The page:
first_imgThe Industry Contribution is a new section in which the oil and gas industry companies share their project endeavors or analyses. This article was produced by DNV GL and does not necessarily reflect the view of OffshoreEnergyToday.com. No member of the editorial team took part in creation of this article. Please contact us at sm@navingo.com for inquiries. 1 www.iea.org, World Energy Outlook 2016: https://bit.ly/2iEWUUh2 www.ft.com, https://on.ft.com/2iW7Yeg3 www.ft.com, https://on.ft.com/2jBC8EZ4 www.iea.org, Key World Energy Statistics: https://bit.ly/2jc6lHf5 https://nelhydrogen.com/about/#business6 www.economist.com, A tricky time for oil producers: https://econ.st/2iHREus7 www.economist.com, A tricky time for oil producers: https://econ.st/2iHREus8 www.bloomberg.com, OPEC Deal May Lead to Increased Oil and Gas M&A: https://bloom.bg/2iWc9H09 www.bloomberg.com, 2017 A Year of Transition for Oil: https://bloom.bg/2k49l8f10 www.bloomberg.com, We’ll See More Oil and Gas M&A This Year: https://bloom.bg/2iNnaai11 www.bloomberg.com, Oil and Gas M&A Seen Accelerating: https://bloom.bg/2jn8654 By DNV GLOil and gas companies are actively seeking to rebalance business portfolios and reorganize for the future, according to DNV GL research on the outlook for the industry this year. There is greater debate than ever – and more uncertainty – about when oil demand will peak. The International Energy Agency (IEA) suggests 20401 and OPEC says 2029,2 while some believe it will be earlier, even as soon as 2021.3Beyond cyclical patterns, there are signs that recent years could be the beginning of a new reality for oil and gas companies. Much of the industry is now focused not just on surviving the low prices, but also on reorganizing for a new era. The key consideration though, is how rapidly we are moving into that new era.“There are definitely some deflationary trends in the energy industry that are new, such as renewables and shales,” says Maarten Wetselaar, director for integrated gas and new energies at Shell in an interview for the DNV GL’s study, “but these are limited in the effect they can have in the near-term.” He cites the fact that renewables are restricted to applications that can be electrified, with electricity currently providing only 18% of the world’s energy.4 “While we see growth in electrification, it won’t happen overnight. And the deflationary impact of shales, while significant, is also limited, given the size of overall oil and gas production,” he says.Focus on diversificationOne of the most striking findings of DNV GL’s research, is that half (49%) of senior oil and gas professionals surveyed on the outlook for 2017 say their organization is likely to diversify into (or invest more in) opportunities outside of oil and gas .“Diversification is definitely something that every player in the industry is looking at,” says Eirik Wærness, senior vice president and chief economist at Statoil in an interview for DNV GL. “Whether it is to diversify across the value chain or into other energy sources, companies are trying to make future cash flow less dependent on variations in the oil and gas price.”Manufacturers report the strongest intentions in this regard, with 61% likely to invest outside oil and gas. Meanwhile, 57% of midstream companies are gearing up to cross industry boundaries. Even among primarily upstream companies – which arguably have the least transferrable capabilities – 40% are likely to invest or diversify away from oil and gas in 2017. These high numbers signal a major shift in long-term strategies in the industry.The rise of renewables Investing in renewable energy sources is an obvious choice for many companies. Particularly as prices have fallen to the extent where, in most cases, subsidies are no longer necessary for these energy sources to be profitable.4 In our survey, 26% of respondents expect their renewable energy investment to increase in 2017, and 41% say that their organization has a good understanding of how to assess investments in renewable technologies.“Companies across the spectrum are redesigning themselves as energy companies – not just as oil and gas companies,” says Christoph Frei, secretary general and CEO of the World Energy Council in an interview for DNV GL’s research. “Many have started talking about their ‘energy blend’ – increasing the importance of renewables and electricity.”Norwegian manufacturer Nel, for example, is to build and install up to seven hydrogen-making plants to H2V Product, a subsidiary of France’s Samfi-Invest, an independent family-owned investment house. These power-to-gas units will inject hydrogen into France’s public gas grid as a substitute for natural gas. It is a way of storing surplus power and will help over years to decarbonize France’s gas supply.5Total’s 2016 investments in solar power and batteries reflect this widespread trend of operators and national oil companies increasingly directing funds into renewables.6 In the short term, however, it is difficult to see renewables becoming a significant source of revenue for oil and gas companies. As DNV GL’s Graham Bennett says, “We need to recognize that we’re talking about small investments relative to a typical oil and gas project and the overall capex portfolio of the oil and gas operators.”The renewables trend is complicated by uncertainty around peak demand. When should an oil and gas company plant the seeds of a new renewables business if they want it to bear fruit at the right time? “Companies need to maintain a certain level of investment in renewables,” says Ye Hua Huang, deputy director-general at the China National Offshore Oil Cooperation(CNOOC) Bohai Oilfield Bureau in an interview for the DNV GL report. “If you don’t, you lose the existing market and you lose the chance to be a major player in the future.”With the energy mix expected to become more diverse in the next few decades, DNV GL continue to invest in solutions and research to support technology development and integration of hydrocarbons and renewable energy sources to support future energy transitions. Currently DNV GL is leading a joint industry project (JIP) working on processes to enable the addition of hydrogen to natural gas. The project, named HYREADY, will enable the industry to ‘be ready for hydrogen’ by developing practical processes and procedures for the introduction of hydrogen to existing grids.  A DNV GL-led JIP on wind-powered water injection solutions to maximize oil recovery is also underway and currently in its second phase undergoing extensive physical lab testing.Challenges and opportunities in consolidationCompanies are also looking at mergers and acquisitions (M&A) as a way of reorganizing for the future, according to DNV GL’s research. Shell’s USD54bn acquisition of BG Group was a prominent example of this, reflecting the company’s expectation that growth prospects in gas are better than in oil, as well as its strategy of increasing the scope of its downstream business.7One-third of our survey respondents (33%) expect their organizations to increase M&A activity in 2017 – a considerable jump from 2016’s already significant 23%. Overall, 78% expect increased industry consolidation in the year ahead, which is a continuation of the trend from 2016, when 72% expected the same.Analysts from Credit Suisse,8 Wood Mackenzie9 and Goldman Sachs10 have also suggested that 2017 could see a significant increase in M&A activity in the industry. “Because there is such a pressure on margins, there will be continual opportunities for companies with strong balance sheets to look for opportunities,” says Thore E Kristiansen, chief operating officer (E&P) and executive director at Portuguese integrated energy company Galp Energia, in an interview for the research. “I see this trend continuing in 2017 – possibly with greater urgency because buyer and seller expectations are getting closer.”DNV GL is seeing increasing demand for its global technical, commercial and financial due diligence services as oil and gas industry consolidation continues.“Scrutiny of capital and operating expenditures and liabilities is intensifying as expectations rise that mergers and acquisitions in the oil and gas sector will accelerate” says Viken Chinien,head of due diligence at DNV GL in London, interviewed for the industry magazine PERSPECTIVES.“You need to know precisely what is being sold, its condition, and the commercial, technical and environmental risks involved and analysis can help reduce risk, increase value, and lower transaction costs.”Successful M&A will depend on greater consensus around valuations. The past few years have played havoc with people’s confidence in what assets are worth and how to calculate future earnings.11 “It is difficult to negotiate deals that depend on future oil prices,” says Eirik Wærness, “when nobody knows what the price is going to be, or how long the downturn will last.”last_img read more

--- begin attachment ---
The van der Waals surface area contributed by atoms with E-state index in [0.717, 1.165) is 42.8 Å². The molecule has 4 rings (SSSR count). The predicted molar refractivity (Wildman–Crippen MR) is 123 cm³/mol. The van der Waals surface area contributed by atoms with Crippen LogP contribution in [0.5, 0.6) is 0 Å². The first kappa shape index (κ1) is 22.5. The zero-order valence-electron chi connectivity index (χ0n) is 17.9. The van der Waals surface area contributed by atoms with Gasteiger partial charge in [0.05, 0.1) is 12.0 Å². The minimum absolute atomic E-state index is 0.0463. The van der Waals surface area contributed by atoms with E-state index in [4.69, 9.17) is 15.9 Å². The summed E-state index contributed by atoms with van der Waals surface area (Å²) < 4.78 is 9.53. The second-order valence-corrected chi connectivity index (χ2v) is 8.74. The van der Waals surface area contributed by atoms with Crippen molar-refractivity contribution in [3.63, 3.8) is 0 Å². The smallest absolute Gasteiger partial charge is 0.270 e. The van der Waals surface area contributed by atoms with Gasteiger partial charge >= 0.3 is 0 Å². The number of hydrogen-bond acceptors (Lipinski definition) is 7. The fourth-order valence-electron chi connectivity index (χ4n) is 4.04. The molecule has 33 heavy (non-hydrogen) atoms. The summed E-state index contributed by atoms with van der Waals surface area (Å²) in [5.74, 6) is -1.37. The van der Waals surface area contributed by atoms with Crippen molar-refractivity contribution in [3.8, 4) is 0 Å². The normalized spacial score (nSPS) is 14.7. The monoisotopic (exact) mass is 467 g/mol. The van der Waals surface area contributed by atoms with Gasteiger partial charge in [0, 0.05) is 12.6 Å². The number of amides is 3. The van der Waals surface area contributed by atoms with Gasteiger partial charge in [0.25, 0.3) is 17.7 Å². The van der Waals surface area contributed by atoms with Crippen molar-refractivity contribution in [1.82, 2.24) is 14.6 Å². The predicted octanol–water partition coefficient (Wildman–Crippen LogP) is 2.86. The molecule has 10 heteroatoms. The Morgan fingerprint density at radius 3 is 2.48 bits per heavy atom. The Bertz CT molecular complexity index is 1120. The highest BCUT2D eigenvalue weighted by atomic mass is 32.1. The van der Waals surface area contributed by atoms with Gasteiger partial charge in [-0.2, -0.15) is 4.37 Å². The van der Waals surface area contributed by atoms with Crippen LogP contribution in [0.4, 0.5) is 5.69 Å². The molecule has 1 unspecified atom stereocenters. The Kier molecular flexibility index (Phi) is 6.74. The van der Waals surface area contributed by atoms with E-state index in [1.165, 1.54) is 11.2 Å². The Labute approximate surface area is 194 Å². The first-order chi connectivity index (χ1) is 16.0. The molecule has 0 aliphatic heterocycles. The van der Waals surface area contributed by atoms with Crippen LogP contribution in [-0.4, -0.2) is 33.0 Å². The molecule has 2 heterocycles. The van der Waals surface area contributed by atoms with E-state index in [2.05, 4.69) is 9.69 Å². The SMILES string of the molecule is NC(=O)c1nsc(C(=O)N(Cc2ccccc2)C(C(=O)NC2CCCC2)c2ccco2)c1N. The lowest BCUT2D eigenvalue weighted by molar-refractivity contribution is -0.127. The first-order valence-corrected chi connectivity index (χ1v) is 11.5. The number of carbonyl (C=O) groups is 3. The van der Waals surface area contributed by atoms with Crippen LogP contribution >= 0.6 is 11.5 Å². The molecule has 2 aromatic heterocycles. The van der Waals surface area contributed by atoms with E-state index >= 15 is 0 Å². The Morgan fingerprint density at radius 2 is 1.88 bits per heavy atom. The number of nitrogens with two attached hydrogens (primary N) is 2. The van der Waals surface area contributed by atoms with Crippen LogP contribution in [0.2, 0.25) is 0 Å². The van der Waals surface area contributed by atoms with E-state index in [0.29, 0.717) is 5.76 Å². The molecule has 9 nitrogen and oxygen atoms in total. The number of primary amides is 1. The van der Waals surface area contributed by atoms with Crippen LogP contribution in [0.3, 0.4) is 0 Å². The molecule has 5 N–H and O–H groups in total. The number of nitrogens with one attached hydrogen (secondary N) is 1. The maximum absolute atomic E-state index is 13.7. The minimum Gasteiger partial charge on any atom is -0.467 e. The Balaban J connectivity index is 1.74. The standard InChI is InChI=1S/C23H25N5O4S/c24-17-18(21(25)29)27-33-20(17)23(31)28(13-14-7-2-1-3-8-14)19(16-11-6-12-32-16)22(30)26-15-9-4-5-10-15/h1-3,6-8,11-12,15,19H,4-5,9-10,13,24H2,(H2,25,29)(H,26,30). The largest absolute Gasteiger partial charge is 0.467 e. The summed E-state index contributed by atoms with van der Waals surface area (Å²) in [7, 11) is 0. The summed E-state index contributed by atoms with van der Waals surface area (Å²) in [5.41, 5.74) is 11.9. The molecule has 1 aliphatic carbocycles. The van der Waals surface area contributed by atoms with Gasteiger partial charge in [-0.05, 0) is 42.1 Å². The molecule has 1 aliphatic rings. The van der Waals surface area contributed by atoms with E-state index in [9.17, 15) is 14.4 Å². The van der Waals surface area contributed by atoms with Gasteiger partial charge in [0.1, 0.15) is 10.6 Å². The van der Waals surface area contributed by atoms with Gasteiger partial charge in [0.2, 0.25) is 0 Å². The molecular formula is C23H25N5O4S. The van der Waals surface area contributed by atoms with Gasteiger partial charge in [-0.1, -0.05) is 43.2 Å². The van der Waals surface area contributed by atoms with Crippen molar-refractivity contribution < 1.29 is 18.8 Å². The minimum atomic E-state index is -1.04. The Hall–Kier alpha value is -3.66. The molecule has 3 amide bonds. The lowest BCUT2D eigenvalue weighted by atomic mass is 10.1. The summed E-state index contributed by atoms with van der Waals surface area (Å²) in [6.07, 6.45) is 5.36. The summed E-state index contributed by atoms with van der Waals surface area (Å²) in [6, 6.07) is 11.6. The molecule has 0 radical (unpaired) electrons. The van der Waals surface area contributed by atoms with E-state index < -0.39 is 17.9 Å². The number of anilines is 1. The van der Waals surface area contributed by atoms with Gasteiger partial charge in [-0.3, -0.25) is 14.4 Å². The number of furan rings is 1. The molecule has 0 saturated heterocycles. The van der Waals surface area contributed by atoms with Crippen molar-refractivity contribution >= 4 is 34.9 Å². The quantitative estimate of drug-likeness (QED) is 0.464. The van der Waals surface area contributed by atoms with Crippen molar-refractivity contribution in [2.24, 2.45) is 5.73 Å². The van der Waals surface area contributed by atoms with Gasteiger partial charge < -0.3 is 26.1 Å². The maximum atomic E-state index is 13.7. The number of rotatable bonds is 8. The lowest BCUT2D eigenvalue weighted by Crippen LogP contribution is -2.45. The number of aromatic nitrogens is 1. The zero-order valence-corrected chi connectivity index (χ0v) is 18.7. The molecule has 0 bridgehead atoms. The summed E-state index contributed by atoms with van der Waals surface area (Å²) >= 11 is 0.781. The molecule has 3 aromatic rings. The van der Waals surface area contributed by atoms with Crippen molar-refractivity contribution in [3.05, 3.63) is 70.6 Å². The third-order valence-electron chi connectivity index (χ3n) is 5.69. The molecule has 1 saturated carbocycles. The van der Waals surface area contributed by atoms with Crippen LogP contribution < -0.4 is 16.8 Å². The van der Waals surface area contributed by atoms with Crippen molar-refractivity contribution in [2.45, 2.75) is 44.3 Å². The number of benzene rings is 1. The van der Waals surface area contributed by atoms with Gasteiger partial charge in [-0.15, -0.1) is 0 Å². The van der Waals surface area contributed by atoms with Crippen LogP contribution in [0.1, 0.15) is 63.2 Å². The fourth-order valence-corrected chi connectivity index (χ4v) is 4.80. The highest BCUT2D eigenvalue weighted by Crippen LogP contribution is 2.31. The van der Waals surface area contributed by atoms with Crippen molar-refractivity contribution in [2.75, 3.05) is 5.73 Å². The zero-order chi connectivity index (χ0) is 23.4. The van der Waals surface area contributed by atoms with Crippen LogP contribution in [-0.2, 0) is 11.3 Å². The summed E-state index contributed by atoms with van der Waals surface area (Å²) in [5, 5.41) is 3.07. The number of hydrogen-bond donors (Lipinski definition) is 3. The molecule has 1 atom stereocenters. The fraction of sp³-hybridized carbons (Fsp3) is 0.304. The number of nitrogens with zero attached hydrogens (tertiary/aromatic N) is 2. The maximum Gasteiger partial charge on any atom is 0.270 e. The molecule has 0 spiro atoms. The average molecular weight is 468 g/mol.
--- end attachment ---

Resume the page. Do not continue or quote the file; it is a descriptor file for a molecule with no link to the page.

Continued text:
Gov. DeSantis Supports Proposals for Space Force Headquarters